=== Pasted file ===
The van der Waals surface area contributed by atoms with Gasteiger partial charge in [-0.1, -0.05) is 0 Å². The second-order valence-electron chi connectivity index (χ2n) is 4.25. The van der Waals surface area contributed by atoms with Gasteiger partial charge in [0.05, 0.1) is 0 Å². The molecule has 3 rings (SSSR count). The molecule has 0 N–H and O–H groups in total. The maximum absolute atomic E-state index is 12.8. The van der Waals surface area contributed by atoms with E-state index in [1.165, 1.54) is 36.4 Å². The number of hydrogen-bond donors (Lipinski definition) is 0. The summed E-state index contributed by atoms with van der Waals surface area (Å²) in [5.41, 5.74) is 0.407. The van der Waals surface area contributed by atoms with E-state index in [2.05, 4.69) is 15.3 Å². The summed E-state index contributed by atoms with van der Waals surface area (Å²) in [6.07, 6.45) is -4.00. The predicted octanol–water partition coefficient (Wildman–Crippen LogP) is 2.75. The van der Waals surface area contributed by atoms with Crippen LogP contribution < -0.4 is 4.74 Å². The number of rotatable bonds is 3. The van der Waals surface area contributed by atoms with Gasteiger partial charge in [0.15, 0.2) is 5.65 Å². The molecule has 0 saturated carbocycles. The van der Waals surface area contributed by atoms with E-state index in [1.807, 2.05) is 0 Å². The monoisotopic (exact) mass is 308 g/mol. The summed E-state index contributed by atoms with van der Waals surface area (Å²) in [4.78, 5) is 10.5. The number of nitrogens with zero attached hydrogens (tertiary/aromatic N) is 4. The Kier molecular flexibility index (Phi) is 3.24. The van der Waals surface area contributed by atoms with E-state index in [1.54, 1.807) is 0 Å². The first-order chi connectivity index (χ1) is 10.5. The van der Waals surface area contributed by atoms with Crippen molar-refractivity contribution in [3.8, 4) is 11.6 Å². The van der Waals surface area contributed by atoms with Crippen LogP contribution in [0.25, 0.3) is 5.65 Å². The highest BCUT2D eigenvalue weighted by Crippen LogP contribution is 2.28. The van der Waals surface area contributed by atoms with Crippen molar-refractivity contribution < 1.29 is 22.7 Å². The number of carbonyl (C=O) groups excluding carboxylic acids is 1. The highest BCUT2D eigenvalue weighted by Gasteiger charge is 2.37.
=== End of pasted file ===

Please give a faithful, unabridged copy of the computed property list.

The van der Waals surface area contributed by atoms with Gasteiger partial charge in [-0.1, -0.05) is 0 Å². The second-order valence-electron chi connectivity index (χ2n) is 4.25. The van der Waals surface area contributed by atoms with Gasteiger partial charge in [0.05, 0.1) is 0 Å². The molecule has 3 rings (SSSR count). The molecule has 0 N–H and O–H groups in total. The maximum absolute atomic E-state index is 12.8. The van der Waals surface area contributed by atoms with E-state index in [1.165, 1.54) is 36.4 Å². The number of hydrogen-bond donors (Lipinski definition) is 0. The summed E-state index contributed by atoms with van der Waals surface area (Å²) in [5.41, 5.74) is 0.407. The van der Waals surface area contributed by atoms with E-state index in [2.05, 4.69) is 15.3 Å². The summed E-state index contributed by atoms with van der Waals surface area (Å²) in [6.07, 6.45) is -4.00. The predicted octanol–water partition coefficient (Wildman–Crippen LogP) is 2.75. The van der Waals surface area contributed by atoms with Crippen LogP contribution < -0.4 is 4.74 Å². The number of rotatable bonds is 3. The van der Waals surface area contributed by atoms with Gasteiger partial charge in [0.15, 0.2) is 5.65 Å². The molecule has 0 saturated carbocycles. The van der Waals surface area contributed by atoms with E-state index in [1.807, 2.05) is 0 Å². The monoisotopic (exact) mass is 308 g/mol. The summed E-state index contributed by atoms with van der Waals surface area (Å²) in [4.78, 5) is 10.5. The number of nitrogens with zero attached hydrogens (tertiary/aromatic N) is 4. The Kier molecular flexibility index (Phi) is 3.24. The van der Waals surface area contributed by atoms with E-state index in [1.54, 1.807) is 0 Å². The first-order chi connectivity index (χ1) is 10.5. The van der Waals surface area contributed by atoms with Crippen molar-refractivity contribution in [3.8, 4) is 11.6 Å². The van der Waals surface area contributed by atoms with Crippen LogP contribution in [0.25, 0.3) is 5.65 Å². The highest BCUT2D eigenvalue weighted by Crippen LogP contribution is 2.28. The van der Waals surface area contributed by atoms with Crippen molar-refractivity contribution < 1.29 is 22.7 Å². The number of carbonyl (C=O) groups excluding carboxylic acids is 1. The highest BCUT2D eigenvalue weighted by Gasteiger charge is 2.37.